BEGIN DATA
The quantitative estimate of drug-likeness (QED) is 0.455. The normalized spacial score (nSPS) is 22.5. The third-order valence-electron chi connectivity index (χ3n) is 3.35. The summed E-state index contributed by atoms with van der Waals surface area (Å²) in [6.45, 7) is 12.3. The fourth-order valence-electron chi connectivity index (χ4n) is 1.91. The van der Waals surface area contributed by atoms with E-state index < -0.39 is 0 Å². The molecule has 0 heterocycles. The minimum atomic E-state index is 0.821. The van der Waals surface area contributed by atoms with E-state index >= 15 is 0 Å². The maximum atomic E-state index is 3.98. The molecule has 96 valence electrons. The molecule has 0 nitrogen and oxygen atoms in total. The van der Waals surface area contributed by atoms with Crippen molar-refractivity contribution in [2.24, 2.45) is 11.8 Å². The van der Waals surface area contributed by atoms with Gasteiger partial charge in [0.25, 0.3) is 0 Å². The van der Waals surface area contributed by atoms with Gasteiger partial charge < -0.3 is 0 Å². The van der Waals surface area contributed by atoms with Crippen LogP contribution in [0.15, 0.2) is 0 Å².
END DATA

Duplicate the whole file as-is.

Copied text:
The quantitative estimate of drug-likeness (QED) is 0.455. The normalized spacial score (nSPS) is 22.5. The third-order valence-electron chi connectivity index (χ3n) is 3.35. The summed E-state index contributed by atoms with van der Waals surface area (Å²) in [6.45, 7) is 12.3. The fourth-order valence-electron chi connectivity index (χ4n) is 1.91. The van der Waals surface area contributed by atoms with E-state index < -0.39 is 0 Å². The molecule has 0 heterocycles. The minimum atomic E-state index is 0.821. The van der Waals surface area contributed by atoms with E-state index >= 15 is 0 Å². The maximum atomic E-state index is 3.98. The molecule has 96 valence electrons. The molecule has 0 nitrogen and oxygen atoms in total. The van der Waals surface area contributed by atoms with Crippen molar-refractivity contribution in [2.24, 2.45) is 11.8 Å². The van der Waals surface area contributed by atoms with Gasteiger partial charge in [0.25, 0.3) is 0 Å². The van der Waals surface area contributed by atoms with Gasteiger partial charge < -0.3 is 0 Å². The van der Waals surface area contributed by atoms with Crippen LogP contribution in [0.15, 0.2) is 0 Å².